North Mall Office Building
When it was constructed, it was referred to as the "North Mall Administrative Building" and was to set an example to the world of environmentally friendly building standards. The official address is 725 Summer Street NE, Salem, Oregon
It is surrounded on the south by another building (which is just north of Union Street NE), and on the east and west by Summer and Winter Streets, respectively. On the north side, there is a small trail that wanders along a creek, with a small set of benches overlooking the creek.
In the middle of the building, there is a nice courtyard which is quiet as it is hidden from major streets. There is quite a lot of attractive landscaping, but the dominant feature of this courtyard is "The Sampo" sculpture.
I suggest doing a Google search for "North Mall Administrative Building" to find out more about the various "green" building standards used in constructing this building.
The building is a very short distance north of the Salem Saturday Market, and the courtyard may be a good place to rest from the crowd if you go to that market.
EcoEarth Globe from Acid Sphere Tank
The land on which Salem's Waterfront Park sits was originally part of a paper and wood pulp processing plant owned by Boise Cascade. Buildings were cleared from the land, but a few of the chemical tanks remained, including a quite large spherical tank that was once used as part of the acid bath process for paper making.
No one was quite sure exactly what to do with this tank. It was too large to move it easily, and being made of substantial welded together steel it certainly wasn't something that could be easily demolished either. What does one do with a huge sperical steel tank?
The creative citizens of Salem came up with the idea of leaving the tank right where it always was, and creating the EcoEarth Globe, which is a tile mosaic created on the outside of the tank. This astonishing piece of artwork, much of which was created with donations and volunteer time, features mythical creatures (mermaids in the ocean), historical pictures (railroads arrive in North America), historical figures (Nelson Mandela in South Africa), animals, plants and even entire ecosystems (Brazilian rain forest) famous to certain areas of the world.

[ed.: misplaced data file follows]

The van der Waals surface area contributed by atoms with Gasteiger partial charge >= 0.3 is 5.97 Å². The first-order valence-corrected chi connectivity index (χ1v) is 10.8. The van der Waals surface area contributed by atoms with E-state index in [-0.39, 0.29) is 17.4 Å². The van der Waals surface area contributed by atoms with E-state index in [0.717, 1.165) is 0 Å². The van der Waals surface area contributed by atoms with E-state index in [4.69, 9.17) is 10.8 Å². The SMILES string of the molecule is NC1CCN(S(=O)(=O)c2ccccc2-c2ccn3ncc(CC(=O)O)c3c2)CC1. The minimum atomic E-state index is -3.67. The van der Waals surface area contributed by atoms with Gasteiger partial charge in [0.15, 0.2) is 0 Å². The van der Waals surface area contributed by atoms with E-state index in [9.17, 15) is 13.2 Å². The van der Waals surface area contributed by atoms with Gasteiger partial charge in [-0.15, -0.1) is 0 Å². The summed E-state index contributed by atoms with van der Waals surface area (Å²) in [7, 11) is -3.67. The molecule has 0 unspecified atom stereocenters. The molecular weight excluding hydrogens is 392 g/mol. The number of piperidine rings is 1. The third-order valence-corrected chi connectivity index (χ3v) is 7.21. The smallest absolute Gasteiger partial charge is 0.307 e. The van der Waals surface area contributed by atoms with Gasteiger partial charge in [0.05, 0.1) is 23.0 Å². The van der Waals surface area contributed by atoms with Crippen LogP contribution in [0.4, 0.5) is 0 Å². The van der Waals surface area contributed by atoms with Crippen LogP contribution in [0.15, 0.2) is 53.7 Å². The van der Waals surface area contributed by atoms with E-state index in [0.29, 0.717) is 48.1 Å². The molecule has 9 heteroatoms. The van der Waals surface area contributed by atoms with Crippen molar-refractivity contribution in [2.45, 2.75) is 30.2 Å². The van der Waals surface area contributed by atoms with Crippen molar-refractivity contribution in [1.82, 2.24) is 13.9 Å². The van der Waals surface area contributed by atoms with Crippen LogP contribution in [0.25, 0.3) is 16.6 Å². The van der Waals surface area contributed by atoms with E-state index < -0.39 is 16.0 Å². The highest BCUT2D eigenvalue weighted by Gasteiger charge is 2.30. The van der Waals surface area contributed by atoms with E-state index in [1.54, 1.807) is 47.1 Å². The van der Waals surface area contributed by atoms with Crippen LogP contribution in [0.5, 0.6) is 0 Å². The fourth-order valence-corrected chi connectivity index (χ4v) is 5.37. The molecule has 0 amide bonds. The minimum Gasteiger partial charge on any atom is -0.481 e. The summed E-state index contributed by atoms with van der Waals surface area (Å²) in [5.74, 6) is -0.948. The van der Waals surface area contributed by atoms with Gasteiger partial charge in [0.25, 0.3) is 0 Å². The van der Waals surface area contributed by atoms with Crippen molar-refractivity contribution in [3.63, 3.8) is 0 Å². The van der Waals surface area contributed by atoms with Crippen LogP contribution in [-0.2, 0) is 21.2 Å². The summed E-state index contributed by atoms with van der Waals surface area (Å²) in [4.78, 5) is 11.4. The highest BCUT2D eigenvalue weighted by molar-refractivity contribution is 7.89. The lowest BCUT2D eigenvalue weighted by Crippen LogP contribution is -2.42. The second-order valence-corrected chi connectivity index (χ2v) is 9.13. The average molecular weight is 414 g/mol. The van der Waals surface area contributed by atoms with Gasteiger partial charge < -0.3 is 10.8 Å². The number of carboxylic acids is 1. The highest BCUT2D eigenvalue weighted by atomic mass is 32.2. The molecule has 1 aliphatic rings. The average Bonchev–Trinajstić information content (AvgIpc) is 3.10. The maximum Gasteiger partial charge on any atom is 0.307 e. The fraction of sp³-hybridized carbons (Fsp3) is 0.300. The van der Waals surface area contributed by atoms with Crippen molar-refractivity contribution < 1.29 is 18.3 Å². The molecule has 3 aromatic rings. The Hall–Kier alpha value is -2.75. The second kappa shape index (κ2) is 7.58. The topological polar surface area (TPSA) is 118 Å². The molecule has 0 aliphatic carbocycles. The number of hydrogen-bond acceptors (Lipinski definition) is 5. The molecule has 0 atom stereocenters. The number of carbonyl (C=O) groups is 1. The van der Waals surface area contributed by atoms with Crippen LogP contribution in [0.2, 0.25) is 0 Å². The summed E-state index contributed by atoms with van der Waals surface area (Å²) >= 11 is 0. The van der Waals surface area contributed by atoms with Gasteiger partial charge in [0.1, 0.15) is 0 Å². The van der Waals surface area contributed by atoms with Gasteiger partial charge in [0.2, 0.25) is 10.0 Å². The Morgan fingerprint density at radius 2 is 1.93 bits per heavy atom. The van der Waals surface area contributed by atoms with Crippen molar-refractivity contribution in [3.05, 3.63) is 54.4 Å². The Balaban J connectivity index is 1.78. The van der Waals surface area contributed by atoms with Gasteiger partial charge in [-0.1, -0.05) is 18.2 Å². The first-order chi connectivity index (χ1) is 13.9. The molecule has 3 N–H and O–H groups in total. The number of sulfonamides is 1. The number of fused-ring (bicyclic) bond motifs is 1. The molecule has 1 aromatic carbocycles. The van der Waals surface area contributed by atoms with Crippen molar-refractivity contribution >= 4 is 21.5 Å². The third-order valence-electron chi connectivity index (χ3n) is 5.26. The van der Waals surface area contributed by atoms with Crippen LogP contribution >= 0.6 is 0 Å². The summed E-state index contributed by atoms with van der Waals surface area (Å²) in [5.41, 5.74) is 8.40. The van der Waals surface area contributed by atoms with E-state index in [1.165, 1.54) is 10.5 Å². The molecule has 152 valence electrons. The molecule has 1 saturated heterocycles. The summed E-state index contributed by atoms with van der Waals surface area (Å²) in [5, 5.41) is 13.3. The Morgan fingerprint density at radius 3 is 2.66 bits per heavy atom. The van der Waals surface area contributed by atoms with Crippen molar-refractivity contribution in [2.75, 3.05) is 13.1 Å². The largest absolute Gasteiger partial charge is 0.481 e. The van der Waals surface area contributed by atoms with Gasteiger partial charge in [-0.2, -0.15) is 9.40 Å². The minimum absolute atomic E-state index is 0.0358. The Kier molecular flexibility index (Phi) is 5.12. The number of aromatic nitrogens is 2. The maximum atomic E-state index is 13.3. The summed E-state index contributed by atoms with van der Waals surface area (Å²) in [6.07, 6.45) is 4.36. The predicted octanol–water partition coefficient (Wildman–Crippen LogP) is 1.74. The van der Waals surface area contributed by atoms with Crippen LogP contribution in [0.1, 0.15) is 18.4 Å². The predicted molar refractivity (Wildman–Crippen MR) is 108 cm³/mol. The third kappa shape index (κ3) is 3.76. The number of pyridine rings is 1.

EcoGlobe is at the far south end of the Salem Waterfront Park. If driving, follow signs to the business loop of 99E, which runs along the Willamette River as Front Street NE. Just before going under the bridge at Marion Street, turn onto Union Street. Continue driving south along the river until you get to the large parking lot on the south side of the bridge. Once in the park, keep walking to the very far southern end of the park.
If taking transit, from the Salem Transit center walk west on Court Street 3 blocks to the park. After crossing Front Street and entering the park, keep following the sidewalks to the southern end of the park.
I have put a few more photos of the EcoEarth Globe in a Travelogue so that you may see yet more of the artwork if you so desire.
The Willamette University grounds are just across state street from the Capitol grounds. The old buildings are worth a look as this is the oldest university in the western USA. Jason Lee, a missionary who first came to Oregon in 1834, originally founded a school for training indians that became known as the Oregon Institute, formally established in 1842. This private University has graduate programs in Law, Management, and Education. The current 69 acres are a fraction of what were once the campus grounds, as much of downtown Salem was once part of the University grounds.
On the other end of Oregon, by...
On the other end of Oregon, by the California border is Crater Lake. This is another place everyone should see. The drive around the caldera takes a couple hours. This is a trip that would be hard to take from Salem in just a day, especially if you want to hike down the caldera to the 60 seater motor boats that will take you around the lake. The hike down is steep, but there are alot of benches along the way. The boat ride takes you to the island in the lake---Wizard Island. You can get off there and hike the mile up to it's little caldera. We did and the views were spectacular. I found the wind blown dead trees on top of the Island quite fascinating. We also found out that the little crater inside Wizard Island is how Crater Lake really got it's name. It's a tough hike up the island, and not much of a path. You can also fish in Crater Lake if you want, although they don't stock it. Someone caught a very big trout while we were there. THe boat ride around the lake takes about 2 hours, not counting the time on the island. The hike back up the caldera is quite a hike. Expect the trip to do the boat ride and hike the island and back up the caldera to take about 7 hours. Then go to the visitors/gift center and restaurant and recuperate. Or, if you're lucky, rent a room in the newly renovated Crater Lake Lodge. There's also a very nice looking restaurant there overlooking the lake, but reservations will probably be needed. We ate at the buffet above the gift shop across the street from the Lodge and enjoyed our meal there, and the view of the lake, too.
explore an obsidian flow
Also by the Cascade Lakes scenic byway is a huge obsidian flow. The caldera of Newberry Volcano measures about 7 km across and is filled with pyroclastic rocks, flows, and domes of the Pleistocene and Holocene age. These flows include toolstone quality obsidian glass, which have been quarried throughout the last 11,000 years. The most recent eruption, about 1300 years ago, produced the part called the Big Obsidian flow.
Unlike the rope and holey lava of the Hawaiian islands, obsidian is a very smooth--glass like and very shiney rock. There is a 3/4 mile RT hike up and around the flow.